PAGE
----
Dynamics of photosynthetic pigments in an Andean lake in Colombia
Guatavita Lake is a small, sheltered tropical high mountain lake located in the Colombian Andes, with a closed watershed and a maximum depth of 25 m. It is the freshwater source for human consumption in nearby small towns, as well as being a site of cultural value for the country, as it was a sacred place to indigenous peoples until about five centuries ago. As the structure and function of this aquatic ecosystem is poorly understood, this study provides initial knowledge on its phytoplankton biomass dynamics, which should be useful in designing efficient management plans with environmental baseline information for similar lakes elsewhere. Physical and chemical data, and photosynthetic pigment concentrations, were measured for the period November 1999–November 2000 at the central vertical axis of Guatavita Lake. The vertical profile of the chlorophyll-a concentration was closely related to the dissolved inorganic nitrogen concentrations and the thermal stratification characteristics. The maximum chlorophyll-a concentration in the metalimnion was recorded for the thermal stratification period (November 1999–June 2000). Deepening of the maximum chlorophyll-a concentration began in February, continuing to June, when it reached its lowest value at the 15 m depth. The phytoplankton biomass values showed an increment within the entire water column at the beginning of the mixing period (July). The relation between the metalimnetic peak of chlorophyll-a and the dissolved inorganic nitrogen concentration suggests the growth of the phytoplankton community is limited mainly by the availability of nitrogen.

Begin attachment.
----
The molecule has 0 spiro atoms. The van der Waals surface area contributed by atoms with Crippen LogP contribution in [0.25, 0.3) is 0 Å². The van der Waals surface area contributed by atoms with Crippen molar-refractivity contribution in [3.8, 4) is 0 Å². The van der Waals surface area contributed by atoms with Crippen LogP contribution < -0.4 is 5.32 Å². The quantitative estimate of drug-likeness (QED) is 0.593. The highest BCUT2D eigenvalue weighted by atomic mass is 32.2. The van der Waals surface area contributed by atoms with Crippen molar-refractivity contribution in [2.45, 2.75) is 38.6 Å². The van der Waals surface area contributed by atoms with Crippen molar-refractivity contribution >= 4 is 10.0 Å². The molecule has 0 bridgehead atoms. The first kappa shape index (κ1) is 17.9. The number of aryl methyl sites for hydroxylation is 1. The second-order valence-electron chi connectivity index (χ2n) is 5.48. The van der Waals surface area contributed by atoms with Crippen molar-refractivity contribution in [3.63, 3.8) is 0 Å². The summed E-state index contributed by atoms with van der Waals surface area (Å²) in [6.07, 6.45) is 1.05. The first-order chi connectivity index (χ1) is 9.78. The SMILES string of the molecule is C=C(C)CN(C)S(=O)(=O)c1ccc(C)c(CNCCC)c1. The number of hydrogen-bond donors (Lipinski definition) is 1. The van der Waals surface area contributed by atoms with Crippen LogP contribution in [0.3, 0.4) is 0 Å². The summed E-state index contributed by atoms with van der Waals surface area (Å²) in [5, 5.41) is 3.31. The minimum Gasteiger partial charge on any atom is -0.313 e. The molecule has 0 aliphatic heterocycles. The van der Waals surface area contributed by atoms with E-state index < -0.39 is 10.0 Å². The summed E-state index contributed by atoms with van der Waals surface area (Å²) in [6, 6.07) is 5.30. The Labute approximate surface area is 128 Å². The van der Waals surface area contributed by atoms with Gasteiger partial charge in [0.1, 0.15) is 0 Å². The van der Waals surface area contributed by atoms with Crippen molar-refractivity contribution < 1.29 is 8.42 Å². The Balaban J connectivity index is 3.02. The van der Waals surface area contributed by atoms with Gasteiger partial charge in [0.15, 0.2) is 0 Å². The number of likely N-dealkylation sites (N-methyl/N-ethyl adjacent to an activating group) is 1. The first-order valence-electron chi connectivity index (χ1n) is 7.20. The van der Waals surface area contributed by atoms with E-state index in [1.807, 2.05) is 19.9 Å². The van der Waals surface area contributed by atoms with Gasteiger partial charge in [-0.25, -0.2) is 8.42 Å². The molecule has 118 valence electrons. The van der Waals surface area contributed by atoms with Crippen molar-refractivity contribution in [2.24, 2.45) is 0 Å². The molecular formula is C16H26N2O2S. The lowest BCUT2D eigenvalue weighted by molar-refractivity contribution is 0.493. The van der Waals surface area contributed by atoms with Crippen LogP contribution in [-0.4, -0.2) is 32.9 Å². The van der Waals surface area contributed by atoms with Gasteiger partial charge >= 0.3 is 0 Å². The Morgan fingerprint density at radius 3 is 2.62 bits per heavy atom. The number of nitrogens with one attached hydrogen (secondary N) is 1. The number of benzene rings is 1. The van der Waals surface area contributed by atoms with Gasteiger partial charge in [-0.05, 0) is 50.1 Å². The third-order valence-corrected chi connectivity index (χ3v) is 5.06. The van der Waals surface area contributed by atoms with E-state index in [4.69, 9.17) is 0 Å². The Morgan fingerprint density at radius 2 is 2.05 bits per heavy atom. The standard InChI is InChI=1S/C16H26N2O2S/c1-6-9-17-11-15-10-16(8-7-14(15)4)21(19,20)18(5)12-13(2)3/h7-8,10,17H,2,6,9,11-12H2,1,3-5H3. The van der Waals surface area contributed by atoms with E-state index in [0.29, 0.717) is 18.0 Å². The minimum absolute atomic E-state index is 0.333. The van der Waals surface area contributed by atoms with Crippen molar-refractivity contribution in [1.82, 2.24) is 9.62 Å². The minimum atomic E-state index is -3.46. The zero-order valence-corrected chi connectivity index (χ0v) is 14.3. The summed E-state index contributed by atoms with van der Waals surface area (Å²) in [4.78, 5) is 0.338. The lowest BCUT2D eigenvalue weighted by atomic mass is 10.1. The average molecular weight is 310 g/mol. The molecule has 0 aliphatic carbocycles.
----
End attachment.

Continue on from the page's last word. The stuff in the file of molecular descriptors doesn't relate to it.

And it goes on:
Document Type: Research Article
Publication date: March 1, 2006